The daily news stories about stolen user information and intellectual property from both private and public organizations makes cyber security top of mind for most senior leaders.
There is little distinction between the public and private sectors when it comes to cyber security; Compromised data affects any organization’s ability to perform its mission and serve its customers. It can also destroy an organization’s long term sustainability.
Recent Executive Order included a number of initiatives targeting US Federal Departments and Agencies:
Placing the responsibility for cyber security risk on the heads of federal agencies
Calling for a report on cyber security concerns facing critical infrastructure to be drafted within six months
Mandating government agencies, especially those in the civilian sector, consider opportunities to share cyber technology when feasible, a shared services approach to cyber
Additionally, the National Institute of Standards and Technology (NIST) published Special Publication 800-171, Protecting Controlled Unclassified Information (CUI) or “sensitive but unclassified” information in Nonfederal Information Systems and organizations in June 2015.
The goal of 800-171 is to provide direction to federal agencies to ensure that sensitive federal data and information is protected when processed, stored, and used outside of the federal government in non-federal information systems. More broadly, the controls specified in 800-171 will need to be addressed in those IT systems that store any CUI or sensitive but unclassified information provided by the federal government.
Private corporations that hold such information are expected to implement the controls in 800-171 by the end of 2017.
Forums action for cyber security
Couple the above with the fact that those who perpetrate cyber-attacks are constantly adjusting their tactics and using ever more sophisticated approaches, there is a great deal of urgency both in the public and private sectors to act in timely, reasonable, and prudent ways to protect both public and private information systems.
For companies not directly affected by 800-171, there is no less urgency due to the reputation risks associated with information security breaches or the stealing of their proprietary designs, algorithms, product plans, etc. (Example: The recent Equifax breach)
The NFPPC felt given the above, cyber security/resilience is both timely and necessary as the focus of our first public-private collaboration. We will focus the collaboration so as to determine what this means to any size organization such that they understand what they need to do to improve their cyber resilience.
Cyber-attacks continue to increase in frequency and sophistication, presenting significant challenges for organizations that must defend their data and systems from capable threat actors. These actors range from individual, autonomous attackers to well- resourced groups operating in a coordinated manner as part of a criminal enterprise or on behalf of a nation-state. Threat actors can be persistent, motivated, and agile, and they use a variety of tactics, techniques, and procedures (TTPs) to compromise systems, disrupt services, commit financial fraud, and expose or steal intellectual property and other sensitive information. Given the risks these threats present, it is increasingly important that organizations share cyber-threat information, and use the community’s experience to improve their security posture.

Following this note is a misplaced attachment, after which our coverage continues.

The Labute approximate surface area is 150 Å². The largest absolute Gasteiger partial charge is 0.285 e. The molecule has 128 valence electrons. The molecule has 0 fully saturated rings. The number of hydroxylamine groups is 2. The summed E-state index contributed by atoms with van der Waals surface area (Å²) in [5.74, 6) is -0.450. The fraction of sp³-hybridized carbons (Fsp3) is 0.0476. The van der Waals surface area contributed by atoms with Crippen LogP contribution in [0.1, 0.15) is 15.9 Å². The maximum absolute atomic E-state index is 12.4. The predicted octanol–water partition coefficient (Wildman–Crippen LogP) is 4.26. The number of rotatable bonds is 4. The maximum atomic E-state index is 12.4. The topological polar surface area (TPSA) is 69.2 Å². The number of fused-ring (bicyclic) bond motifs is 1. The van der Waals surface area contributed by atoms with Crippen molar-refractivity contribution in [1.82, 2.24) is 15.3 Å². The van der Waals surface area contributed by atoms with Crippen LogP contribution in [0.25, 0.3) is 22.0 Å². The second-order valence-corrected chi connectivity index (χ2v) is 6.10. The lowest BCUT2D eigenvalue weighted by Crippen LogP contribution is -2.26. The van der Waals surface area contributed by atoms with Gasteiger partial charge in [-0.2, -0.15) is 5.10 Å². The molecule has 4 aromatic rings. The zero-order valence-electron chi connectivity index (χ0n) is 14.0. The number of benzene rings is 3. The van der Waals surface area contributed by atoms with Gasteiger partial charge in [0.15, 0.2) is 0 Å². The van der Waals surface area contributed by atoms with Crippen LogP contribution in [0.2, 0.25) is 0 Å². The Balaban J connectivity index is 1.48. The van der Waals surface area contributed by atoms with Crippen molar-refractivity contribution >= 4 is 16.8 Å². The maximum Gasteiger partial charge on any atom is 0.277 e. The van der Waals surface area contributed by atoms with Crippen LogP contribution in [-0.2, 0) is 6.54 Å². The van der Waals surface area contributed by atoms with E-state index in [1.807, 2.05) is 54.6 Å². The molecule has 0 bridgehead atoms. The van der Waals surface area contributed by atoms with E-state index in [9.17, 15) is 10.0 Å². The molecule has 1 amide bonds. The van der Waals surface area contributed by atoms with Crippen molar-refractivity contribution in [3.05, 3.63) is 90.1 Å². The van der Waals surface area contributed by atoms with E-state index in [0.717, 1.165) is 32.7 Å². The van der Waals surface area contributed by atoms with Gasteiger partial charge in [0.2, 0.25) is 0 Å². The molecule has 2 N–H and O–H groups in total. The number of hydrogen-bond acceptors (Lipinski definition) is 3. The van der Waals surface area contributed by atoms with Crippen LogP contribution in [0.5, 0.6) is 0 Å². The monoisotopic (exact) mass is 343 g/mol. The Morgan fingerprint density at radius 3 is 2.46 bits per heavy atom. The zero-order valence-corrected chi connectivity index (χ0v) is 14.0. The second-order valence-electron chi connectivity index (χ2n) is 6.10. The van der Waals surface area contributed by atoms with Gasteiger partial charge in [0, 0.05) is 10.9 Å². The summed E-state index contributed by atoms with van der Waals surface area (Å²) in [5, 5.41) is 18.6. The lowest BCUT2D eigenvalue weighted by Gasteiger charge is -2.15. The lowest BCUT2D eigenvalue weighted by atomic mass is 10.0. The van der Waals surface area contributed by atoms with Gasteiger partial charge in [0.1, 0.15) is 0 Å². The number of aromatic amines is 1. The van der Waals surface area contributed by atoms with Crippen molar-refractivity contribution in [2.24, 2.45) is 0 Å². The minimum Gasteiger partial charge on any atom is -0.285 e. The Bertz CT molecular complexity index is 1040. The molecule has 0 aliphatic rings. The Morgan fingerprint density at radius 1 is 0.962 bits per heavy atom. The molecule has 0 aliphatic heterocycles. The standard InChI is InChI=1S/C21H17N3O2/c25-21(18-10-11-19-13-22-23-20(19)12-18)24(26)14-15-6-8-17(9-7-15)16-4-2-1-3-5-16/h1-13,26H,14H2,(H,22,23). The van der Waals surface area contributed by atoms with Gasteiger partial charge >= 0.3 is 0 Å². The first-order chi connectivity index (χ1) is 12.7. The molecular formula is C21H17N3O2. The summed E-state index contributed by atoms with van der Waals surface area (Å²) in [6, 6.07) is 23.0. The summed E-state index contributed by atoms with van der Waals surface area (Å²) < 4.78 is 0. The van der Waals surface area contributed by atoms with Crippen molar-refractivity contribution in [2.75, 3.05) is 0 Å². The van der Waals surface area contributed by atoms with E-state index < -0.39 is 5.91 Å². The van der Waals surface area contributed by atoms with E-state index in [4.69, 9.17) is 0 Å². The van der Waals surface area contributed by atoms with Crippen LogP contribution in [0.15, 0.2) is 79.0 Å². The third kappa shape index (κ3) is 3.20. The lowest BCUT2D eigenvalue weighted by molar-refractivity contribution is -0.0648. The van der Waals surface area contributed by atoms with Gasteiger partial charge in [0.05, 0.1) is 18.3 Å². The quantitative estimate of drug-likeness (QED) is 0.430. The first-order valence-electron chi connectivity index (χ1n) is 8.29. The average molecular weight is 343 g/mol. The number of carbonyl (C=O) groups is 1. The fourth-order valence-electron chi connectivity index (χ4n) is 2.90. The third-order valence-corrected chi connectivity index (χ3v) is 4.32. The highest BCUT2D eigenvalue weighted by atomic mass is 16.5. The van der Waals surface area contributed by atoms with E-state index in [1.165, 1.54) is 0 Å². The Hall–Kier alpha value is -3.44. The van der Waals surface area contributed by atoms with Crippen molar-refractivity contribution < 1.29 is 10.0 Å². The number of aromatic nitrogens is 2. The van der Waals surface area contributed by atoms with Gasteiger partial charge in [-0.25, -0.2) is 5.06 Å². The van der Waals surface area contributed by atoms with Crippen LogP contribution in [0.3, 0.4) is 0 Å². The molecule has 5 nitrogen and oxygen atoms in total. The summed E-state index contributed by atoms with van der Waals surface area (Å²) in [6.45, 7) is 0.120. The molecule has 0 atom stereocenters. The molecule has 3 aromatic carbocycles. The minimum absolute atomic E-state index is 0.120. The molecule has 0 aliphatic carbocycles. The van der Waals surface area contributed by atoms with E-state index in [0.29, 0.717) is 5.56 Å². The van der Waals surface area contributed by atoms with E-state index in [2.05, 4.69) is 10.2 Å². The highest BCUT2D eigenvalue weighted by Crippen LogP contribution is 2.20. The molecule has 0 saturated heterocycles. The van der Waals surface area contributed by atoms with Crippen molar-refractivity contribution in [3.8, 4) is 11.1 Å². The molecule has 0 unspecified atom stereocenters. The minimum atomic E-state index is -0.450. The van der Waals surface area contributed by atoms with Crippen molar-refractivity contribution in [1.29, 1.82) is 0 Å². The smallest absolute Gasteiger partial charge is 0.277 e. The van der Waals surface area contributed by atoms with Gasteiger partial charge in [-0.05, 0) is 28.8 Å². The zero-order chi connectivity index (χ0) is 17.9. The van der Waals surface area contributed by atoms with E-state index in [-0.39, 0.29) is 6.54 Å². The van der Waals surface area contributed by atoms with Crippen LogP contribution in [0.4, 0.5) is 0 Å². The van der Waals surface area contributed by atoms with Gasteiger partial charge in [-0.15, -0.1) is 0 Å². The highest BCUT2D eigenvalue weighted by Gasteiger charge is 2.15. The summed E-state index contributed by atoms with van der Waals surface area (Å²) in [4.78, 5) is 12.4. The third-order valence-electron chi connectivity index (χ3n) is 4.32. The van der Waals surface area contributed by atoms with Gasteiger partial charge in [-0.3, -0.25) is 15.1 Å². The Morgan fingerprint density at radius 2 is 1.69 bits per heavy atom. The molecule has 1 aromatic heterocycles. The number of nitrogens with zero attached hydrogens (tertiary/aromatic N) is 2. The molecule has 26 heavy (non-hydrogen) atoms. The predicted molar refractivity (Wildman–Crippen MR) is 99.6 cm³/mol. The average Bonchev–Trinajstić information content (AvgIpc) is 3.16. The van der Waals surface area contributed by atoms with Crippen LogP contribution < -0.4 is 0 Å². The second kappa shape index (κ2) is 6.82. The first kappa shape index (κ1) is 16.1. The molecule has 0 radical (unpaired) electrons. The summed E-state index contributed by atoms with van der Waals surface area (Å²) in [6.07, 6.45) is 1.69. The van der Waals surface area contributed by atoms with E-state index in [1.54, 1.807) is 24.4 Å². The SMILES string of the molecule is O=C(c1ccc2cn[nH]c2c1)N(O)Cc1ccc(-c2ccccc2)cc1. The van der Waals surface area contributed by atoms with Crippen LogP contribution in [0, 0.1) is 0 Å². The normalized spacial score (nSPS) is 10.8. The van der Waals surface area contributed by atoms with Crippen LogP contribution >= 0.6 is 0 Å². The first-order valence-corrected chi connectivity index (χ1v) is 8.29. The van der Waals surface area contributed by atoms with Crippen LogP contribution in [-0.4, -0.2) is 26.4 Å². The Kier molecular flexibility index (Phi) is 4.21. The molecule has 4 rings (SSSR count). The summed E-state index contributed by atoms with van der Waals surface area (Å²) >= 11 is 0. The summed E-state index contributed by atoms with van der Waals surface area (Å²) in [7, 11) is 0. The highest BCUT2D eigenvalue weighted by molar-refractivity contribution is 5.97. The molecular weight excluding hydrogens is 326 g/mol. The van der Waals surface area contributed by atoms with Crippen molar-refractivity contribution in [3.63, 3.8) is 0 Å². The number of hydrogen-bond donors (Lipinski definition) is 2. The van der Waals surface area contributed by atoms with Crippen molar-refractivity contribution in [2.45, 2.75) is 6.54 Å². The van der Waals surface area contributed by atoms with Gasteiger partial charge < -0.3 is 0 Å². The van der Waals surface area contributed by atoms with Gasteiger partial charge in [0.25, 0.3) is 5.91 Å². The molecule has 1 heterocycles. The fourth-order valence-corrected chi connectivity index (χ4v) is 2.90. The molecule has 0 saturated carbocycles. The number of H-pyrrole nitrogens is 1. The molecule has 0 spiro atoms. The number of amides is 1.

Cyber -threat information is any information that can help an organization to identify, assess, monitor, and respond to cyber-threat s. Examples of cyber-threat information include indicators (system artifacts or observables 2 associated with an attack), TTPs, security alerts, threat intelligence reports, and recommended security tool configurations. Most organizations already produce multiple types of cyber- threat information that are available to share internally as part of their information technology and security operations efforts.
FISMA 2016 Executive Summary
The State of Federal Cybersecurity In 2016, cybersecurity continued to become a household term among the American public, as millions of citizens had their personal data and devices exposed to ever expanding cyber threats. During the year, malicious actors compromised several social media and email services, leading to the exposure of personal data for a large portion of their user bases. In October 2016, a distributed denial of service attack used seemingly innocuous internet-connected devices to cripple servers that connect the public to many popular websites. The exploits that led to these cyber incidents were not new, and demonstrate that we must redouble our efforts to inform Americans and companies across the country of methods that they can employ to protect their data from malicious actors.Click for 2016 FISMA Report
Office of Management and Budget
The Office of Management and Budget (OMB) worked with agencies to develop policies aimed at strengthening cybersecurity across the government, including a revision to OMB Circular A-130, Managing Information as a Strategic Resource, which sets the overarching framework for managing Federal IT resources. OMB also collaborated with the Office of Personnel Management (OPM) to publish the first-ever Federal Cybersecurity Workforce Strategy to help agencies recruit and retain top cyber talent. OMB and its interagency partners look to build on these policies and continue driving cybersecurity performance in the coming years.
Federal Agencies were Not Immune
Federal agencies were not immune to these exploits in 2016, with over 30,899 cyber incidents that led to the compromise of information or system functionality. Sixteen of these incidents met the threshold for a major incident, a designation that triggers a series of mandatory steps for agencies, including reporting certain information to Congress.
During the year, Federal agencies made considerable progress in strengthening their defenses and enhancing their workforces to combat cyber threats. In particular, agencies worked to enforce the use of multi-factor Personal Identity Verification (PIV) cards, with 81% of government users now using this credential to access Federal networks. Additionally, over 70% of Federal agencies have employed strong antiphishing and malware capabilities to help safeguard their networks from malicious activity. Agencies have also made significant progress toward safeguarding their high value information technology (IT) assets and employing capabilities to identify, detect, and protect hardware and software assets on their networks.